Sometimes a game doesn't need to be innovative to be enjoyable. Sometimes you don't need new ideas and concepts and designs, something Katamari-esque to have fun with. Sometimes a game can take an old concept, add a little dash of idea here and there, and still be a satisfying experience to play. DarkStar One is one of these games.

This is one of those games where you take a look at it and realize that you've seen much of everything that's happening in front of you before, but at the same time, you don't really care. DarkStar One is a free-roaming space shooter, with minute RPG elements hidden within the gameplay, such as a reputation that can have slight consequences, and how your ship grows in strength. As Kayron, you'll be flying from system to system, completing jobs and gaining credits, everything that's typical of this kind of genre, while every now and then a well-made cutscene will deploy to progress the storyline.

There's the system-hopping, to start with: you'll be going through hyperspace between each system, which usually consist of a planet, a trade station, perhaps a research station or two, and some assorted color in the form of a shipwreck, anomaly, etc. The game boasts 'over 300 solar systems', but they're not exactly very diverse. There's no real point to explore them either, other than to look for an artifact that you already know is there.

Speaking of artifacts, that's one of the few ways DarkStar One diversifies itself from the rest of the pack. The ship you command in the game is unique, and consists of biological parts. As you cruise through the universe, having lots of fun, you'll find artifacts that your ship will absorb once you approach them. Often these artifacts are found within an asteroid or after you fight off a swarm of pirates that have taken over a particular system. Once you get enough of these green glowing things, your ship will gain a level, allowing you to improve one of three different sections on it. How you improve your ship affects everything from maneuverability, hull integrity, or how quickly your energy recharges. While this does add a little to the game, it seems something of a superficial task to hunt down the artifacts, since your star map already displays the systems that they can be found in. It becomes almost something of a chore as you go from system to system; just reading down the list of places you need to go to collect another green blob. A more imaginative approach would have been appreciated, but nevertheless, it actually gives you a reason to visit more than a couple systems per cluster.

The other item that the artifacts are used to upgrade is the plasma cannon, an oddly-named device that performs a variety of tasks for you. You start off just with the ability to boost your weapon energy recharge rate for a short period of time, but every time your ship levels up you can add new abilities or strengthen those you already have. The device is exceedingly useful while in pitched battle, but one of its greatest shortcomings is that is it a hassle to change what effect you would like it to have at any given time. If, for example, you want to switch to 'shield recharge' instead, while in the midst of battle this could take long enough for you to get killed. Most of the time it feels better to upgrade existing abilities just to avoid the hassle of having to change amid explosions, and that just cheapens the entire weapon.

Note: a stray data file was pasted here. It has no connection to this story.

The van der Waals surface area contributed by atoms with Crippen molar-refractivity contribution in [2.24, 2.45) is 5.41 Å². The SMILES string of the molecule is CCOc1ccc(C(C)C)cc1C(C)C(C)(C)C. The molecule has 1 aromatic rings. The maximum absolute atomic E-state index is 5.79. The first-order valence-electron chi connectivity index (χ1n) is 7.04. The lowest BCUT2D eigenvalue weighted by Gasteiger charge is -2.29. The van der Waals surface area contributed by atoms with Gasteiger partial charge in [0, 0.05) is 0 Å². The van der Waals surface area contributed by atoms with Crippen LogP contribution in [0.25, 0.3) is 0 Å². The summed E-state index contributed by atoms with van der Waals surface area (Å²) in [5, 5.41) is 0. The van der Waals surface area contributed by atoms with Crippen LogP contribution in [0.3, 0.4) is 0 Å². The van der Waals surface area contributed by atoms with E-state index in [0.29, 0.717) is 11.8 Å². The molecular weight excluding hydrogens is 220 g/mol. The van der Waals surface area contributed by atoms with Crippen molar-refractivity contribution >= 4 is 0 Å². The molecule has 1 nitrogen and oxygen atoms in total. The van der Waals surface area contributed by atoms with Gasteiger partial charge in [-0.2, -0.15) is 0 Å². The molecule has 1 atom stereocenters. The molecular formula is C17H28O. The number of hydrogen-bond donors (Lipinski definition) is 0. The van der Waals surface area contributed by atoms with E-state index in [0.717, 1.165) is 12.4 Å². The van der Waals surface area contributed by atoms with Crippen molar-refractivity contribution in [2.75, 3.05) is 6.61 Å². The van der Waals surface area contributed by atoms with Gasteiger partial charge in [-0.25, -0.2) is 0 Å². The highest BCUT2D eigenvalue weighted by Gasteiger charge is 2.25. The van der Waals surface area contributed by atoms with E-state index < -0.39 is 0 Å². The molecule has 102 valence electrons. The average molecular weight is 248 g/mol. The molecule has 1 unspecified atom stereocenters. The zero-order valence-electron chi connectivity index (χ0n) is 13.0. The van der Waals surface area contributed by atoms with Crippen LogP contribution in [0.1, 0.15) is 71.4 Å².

While you do get a bounty for shooting down pirates, the bulk of your wallet will be coming from the missions that you can take on each trade station. There's a surprising amount of variety in these randomly-generated missions, allowing you to do the standard hunt-and-destroy and escort missions, but also giving such options as listening in on conversations using a long-range microphone, or taking pictures from various waypoints in the system. They don't get too repetitive, and the rewards get higher as you play further into the game, meaning you won't need to do a dozen missions just to get a single piece of equipment.

That's not the only way to fund your weaponry, though. You can take on cargo on any trade station and perform the classic buy-low-sell-high game of economics that finds its way into every one of these games. It's fairly easy to make profit wherever you go, but if you want to make that extra bit of cash, you can take certain goods to certain systems where they...ah, shall we say, might not be appreciated by the authorities. Smuggle these goods past the cops and you'll be raking in some heavy profit. Then, if you want to ride of the bad side of the law, just start blasting down trade convoys and stealing their goods. The problem with this plan, which always seems to pervade the illegal activities in games like this, is that it makes everything much, much more difficult for not enough profit. You'll get the police on you, and if you shoot them down you become even more of a wanted criminal in a GTA-esque system of one to five stars.

The biggest problem I've found with the game is the lack of any real challenge, particularly in the enemy AI. There's a scale you can move in order to increase the challenge, but this does little besides change damage amounts. The enemies themselves tend to just fly in circles around you; usually just letting the auto-aiming turrets mounted on their ships do the damage. What this means is that at times the combat can boil down to little more than a shooting gallery. The combat features a startling lack of strategy and can get very repetitive if it goes on for too long.

As I stated before, some games don't need to be different to stand out. DarkStar One is the game you might have played before, but everything that you've seen before is done just as well here, if not better and still makes for an enjoyable experience.